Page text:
Four weeks after 9/11, US- and Nato forces attacked Afghanistan. 2003, the war in Iraq broke out. Since then, western journalists have developed new approaches but also work under more dangerous conditions when they report from those regions, journalist Martin Staudinger says.
Before 2001, western journalists mainly focused on the Israel/Palestine-conflict when they wrote about the Middle East. However, according to the Austrian journalist Martin Staudinger who has been covering issues of this region since the 90s, the terrorist-attacks on the World Trade Center gradually shifted the interest of western media to other regions: “We know 1000 per cent more about the Afghan province Helmand now, for example. This, of course, is still far too little.”
Since Western forces became involved in conflicts such as Afghanistan, not only the regional focus and the topics journalists write about have changed. They also developed new ways of reporting: Since the Iraq intervention in 2003, the profession of news reporters being attached to military units involved in armed conflicts evolved. Today, they are known as ‘embedded journalists’.
Staudinger knows from his own experience as a conflict reporter, that this kind of journalism is subject of debate. Because of security reasons, journalists who travel with a military organization cannot report independently as they often have get their work approved by them. “But it is still an indispensable opportunity for journalists to have a look at the work of armed forces in conflicts.”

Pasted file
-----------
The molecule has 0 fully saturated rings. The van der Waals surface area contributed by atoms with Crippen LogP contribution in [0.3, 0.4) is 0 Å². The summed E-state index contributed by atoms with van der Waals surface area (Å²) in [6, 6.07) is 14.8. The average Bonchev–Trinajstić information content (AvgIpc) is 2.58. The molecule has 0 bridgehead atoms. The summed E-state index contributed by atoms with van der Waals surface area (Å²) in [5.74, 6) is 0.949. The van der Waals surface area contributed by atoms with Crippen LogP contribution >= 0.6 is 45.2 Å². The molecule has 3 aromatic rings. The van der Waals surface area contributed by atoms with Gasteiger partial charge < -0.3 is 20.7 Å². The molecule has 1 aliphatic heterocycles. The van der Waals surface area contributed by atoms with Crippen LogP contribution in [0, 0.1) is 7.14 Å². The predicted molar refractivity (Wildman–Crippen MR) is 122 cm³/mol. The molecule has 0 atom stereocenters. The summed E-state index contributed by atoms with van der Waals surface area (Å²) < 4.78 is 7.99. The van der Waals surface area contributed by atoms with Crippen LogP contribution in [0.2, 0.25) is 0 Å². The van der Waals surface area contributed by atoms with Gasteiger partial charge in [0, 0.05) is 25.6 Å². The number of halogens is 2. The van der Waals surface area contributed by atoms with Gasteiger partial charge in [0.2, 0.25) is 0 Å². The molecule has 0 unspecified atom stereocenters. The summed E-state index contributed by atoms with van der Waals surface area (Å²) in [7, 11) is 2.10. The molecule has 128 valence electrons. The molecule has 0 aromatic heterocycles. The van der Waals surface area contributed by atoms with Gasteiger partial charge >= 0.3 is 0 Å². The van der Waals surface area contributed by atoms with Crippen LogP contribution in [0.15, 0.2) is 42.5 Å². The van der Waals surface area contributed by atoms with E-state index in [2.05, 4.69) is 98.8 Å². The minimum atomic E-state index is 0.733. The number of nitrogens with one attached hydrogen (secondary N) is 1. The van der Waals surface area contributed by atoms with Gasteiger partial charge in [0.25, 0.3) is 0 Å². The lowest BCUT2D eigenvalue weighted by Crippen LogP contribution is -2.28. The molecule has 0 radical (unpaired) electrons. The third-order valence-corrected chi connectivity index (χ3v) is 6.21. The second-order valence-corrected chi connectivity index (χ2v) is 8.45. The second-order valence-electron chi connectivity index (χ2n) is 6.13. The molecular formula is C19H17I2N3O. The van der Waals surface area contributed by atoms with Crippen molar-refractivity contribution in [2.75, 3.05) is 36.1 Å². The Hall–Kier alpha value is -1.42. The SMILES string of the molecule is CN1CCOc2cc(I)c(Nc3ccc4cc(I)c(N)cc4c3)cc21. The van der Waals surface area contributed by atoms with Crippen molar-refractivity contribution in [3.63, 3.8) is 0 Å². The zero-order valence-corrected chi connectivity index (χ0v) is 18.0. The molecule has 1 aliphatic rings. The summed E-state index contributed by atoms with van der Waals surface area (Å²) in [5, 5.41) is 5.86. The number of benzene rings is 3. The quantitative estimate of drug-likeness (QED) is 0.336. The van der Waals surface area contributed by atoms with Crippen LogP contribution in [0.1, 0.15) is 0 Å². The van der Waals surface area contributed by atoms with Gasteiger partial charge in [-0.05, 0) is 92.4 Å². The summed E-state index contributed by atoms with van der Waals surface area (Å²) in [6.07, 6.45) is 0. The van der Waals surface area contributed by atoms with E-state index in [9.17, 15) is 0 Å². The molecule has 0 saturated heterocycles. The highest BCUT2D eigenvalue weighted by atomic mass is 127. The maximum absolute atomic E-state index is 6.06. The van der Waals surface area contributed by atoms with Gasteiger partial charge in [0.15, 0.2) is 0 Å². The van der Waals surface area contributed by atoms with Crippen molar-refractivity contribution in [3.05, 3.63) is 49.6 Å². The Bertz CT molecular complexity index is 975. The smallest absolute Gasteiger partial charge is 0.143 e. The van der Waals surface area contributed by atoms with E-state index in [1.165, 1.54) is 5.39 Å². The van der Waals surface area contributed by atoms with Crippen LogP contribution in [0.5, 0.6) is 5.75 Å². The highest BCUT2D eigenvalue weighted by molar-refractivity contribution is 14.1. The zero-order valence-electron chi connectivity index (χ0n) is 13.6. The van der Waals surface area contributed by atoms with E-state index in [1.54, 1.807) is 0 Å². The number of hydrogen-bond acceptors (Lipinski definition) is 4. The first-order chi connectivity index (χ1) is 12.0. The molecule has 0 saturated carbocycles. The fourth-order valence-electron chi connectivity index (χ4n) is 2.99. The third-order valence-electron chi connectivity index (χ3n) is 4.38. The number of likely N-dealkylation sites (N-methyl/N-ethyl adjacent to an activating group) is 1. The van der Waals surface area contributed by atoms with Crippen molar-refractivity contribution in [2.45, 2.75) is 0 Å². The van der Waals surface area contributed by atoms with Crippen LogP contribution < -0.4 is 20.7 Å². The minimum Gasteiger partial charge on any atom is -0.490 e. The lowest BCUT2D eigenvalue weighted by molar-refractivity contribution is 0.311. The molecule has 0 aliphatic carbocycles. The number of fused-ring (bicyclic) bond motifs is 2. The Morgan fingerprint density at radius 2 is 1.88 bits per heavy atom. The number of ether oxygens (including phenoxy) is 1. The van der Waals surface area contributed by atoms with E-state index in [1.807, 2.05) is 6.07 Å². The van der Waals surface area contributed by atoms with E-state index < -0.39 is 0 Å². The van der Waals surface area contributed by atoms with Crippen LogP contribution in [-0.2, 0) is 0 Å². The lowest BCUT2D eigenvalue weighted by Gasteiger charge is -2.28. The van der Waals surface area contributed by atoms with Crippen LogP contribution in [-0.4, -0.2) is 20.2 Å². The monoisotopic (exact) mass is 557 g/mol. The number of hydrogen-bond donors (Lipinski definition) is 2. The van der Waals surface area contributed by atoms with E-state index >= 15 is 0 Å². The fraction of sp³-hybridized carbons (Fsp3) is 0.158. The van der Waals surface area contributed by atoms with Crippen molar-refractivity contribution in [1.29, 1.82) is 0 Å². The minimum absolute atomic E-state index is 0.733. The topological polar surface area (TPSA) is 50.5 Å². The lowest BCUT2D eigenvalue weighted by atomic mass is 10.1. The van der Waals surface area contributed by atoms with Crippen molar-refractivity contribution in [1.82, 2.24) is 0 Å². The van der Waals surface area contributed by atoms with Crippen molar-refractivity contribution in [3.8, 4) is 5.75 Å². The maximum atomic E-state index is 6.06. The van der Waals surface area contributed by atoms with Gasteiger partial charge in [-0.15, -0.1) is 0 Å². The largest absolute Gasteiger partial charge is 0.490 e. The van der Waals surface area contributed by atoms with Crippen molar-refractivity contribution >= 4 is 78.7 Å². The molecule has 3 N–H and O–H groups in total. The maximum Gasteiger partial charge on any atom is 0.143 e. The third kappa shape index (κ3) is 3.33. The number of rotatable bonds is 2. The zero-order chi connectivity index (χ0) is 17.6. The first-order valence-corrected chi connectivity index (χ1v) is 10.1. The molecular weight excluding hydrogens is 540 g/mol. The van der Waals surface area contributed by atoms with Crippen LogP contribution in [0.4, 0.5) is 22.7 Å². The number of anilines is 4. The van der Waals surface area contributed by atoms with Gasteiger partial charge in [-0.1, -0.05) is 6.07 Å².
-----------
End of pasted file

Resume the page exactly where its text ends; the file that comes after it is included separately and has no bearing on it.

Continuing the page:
On the one hand, journalists now have more opportunities to write and travel to those conflict regions. On the other hand, the interventions made it even more dangerous to report from there. Without the protection of the allied forces, it is difficult for journalists to travel around in Afghanistan. “However, at the same time when you seek protection, you will be considered as a target”, the journalist says.
But how do people living in the war zones react to the increasing interest of western media since 2001? According to Staudinger, the imminent reality of the people from Afghanistan hasn’t changed a lot since 9/11. “Except for the fact that they do not only have to cope with warlords and the Taliban, but also with Nato-forces too.”
While the western media now is in a kind of 9/11-anniversary hype, Staudinger doubts that this date means a lot to people living in Afghanistan. “People there have other problems. They fight for bare survival.”
Bio: Martin Staudinger (43) currently works at the foreign desk for profil, Austria’s biggest news-magazine. He has specialized in conflict reporting and traveled to Afghanistan several times as embedded journalist.